The graduate school application process of my lab coordinator and assorted prospective students recently prompted me to examine old emails from my own applications. The intent was simply to get a time frame for when I heard final rejection or acceptance to various schools. The effect was rather different.
I had remembered spending something close to a month agonizing over the decision between two specific schools, the Excel file of pros and cons, the emails requesting more information about programs and research possibilities, the careful phrasing of both the positive and negative emails to convey my decision. I hadn't remember just how heavily I had been courted to those schools and one other.
In one of the emails sent during that decision making process, my current advisor wrote of how much she hoped I would come to work with her, of how she'd thought in recent lab meetings that it would be so great to have my perspective on a lot of the discussions that were coming up. Excitement at my acceptance almost radiated from the monitor. Just over three years later, it seems a bit unreal. The first question that comes to mind: what would my advisor think looking back over these emails? Have I lived up to such expectations? Have I simply progressed into the not-quite-taken-for-granted state of a long-present student? From my advisor's perspective, are there any regrets at having admitted me?
It's certainly hard to imagine that I could have managed to live up to the implied expectations; I just don't have brilliantly insightful commentary to produce at every lab meeting. But it's impossible to have any real idea. My interactions with my advisor are limited to participation in a two-hour lab meeting every week and a 40-minute individual meeting every other week or so. There are plenty of emails, complete with enthusiasm for various ideas and results, but I can't help but feel that any conceptualization my advisor has of me is woefully incomplete, with little idea about how dedicated or motivated I am. It's difficult to assign "on" time to a specific three hours of the week, and if lab meeting day happens to be the longest day of my week, then I certainly don't cut an impressive figure that semester.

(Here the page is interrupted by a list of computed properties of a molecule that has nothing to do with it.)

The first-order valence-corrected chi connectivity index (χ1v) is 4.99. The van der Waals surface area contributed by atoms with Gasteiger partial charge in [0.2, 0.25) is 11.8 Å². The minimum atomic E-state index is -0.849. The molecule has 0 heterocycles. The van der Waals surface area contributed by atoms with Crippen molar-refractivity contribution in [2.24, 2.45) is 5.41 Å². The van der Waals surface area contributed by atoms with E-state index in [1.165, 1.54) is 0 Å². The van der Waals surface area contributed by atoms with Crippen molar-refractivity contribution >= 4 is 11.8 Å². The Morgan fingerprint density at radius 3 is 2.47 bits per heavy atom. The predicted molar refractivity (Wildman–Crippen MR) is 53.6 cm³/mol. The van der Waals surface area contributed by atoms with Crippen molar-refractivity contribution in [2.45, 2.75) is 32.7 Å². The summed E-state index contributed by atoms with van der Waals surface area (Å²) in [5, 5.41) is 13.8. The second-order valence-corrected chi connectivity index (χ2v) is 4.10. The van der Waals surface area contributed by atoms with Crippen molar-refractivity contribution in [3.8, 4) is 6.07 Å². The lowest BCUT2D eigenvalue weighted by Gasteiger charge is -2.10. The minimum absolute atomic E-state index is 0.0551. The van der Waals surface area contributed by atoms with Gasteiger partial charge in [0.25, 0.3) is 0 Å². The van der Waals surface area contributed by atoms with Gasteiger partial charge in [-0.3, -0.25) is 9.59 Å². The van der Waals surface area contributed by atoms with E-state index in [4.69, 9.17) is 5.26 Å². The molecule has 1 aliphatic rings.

Still, it's inspiring - or at least motivating - in a way. Graduate school contains plenty of pressure to get things done, but rarely in a personal way. The only person making sure I'm getting my comps proposal completed by the appointed deadline is myself; my advisor didn't even know when the deadline was (although she did ask me to remind my year-mate). There's some amount of support, but by this point we're supposed to be quite self-sufficient. I work in the standard windowless office, and I have a better-than-standard-but-still-busy-and-absentminded advisor. It's hard to think of myself as anything other than the necessary lackey.
I suppose those emails are the first reminder I've had in a long while that my advisor chose to work with me as much as I chose to work with her. I'm normally quite skeptical about the American tendencies to worth enhancement and carefully constructed "constructive" criticism. At the moment, I'm much more understanding. I still think modern culture goes overboard, but I can't deny the motivating factor of having an explicit statement from your boss that you're a great person and they have high positive feelings and expectations. I can't say I'm much more enthusiastic about my graduate career at the moment, because aching ribs caused by an overly enthusiastic and entirely uncontrolled teenage boy of a karate partner have a significant damping effect, but there is a certain amount of determination and even dedication to my lab that wasn't present before my brief trip to the past.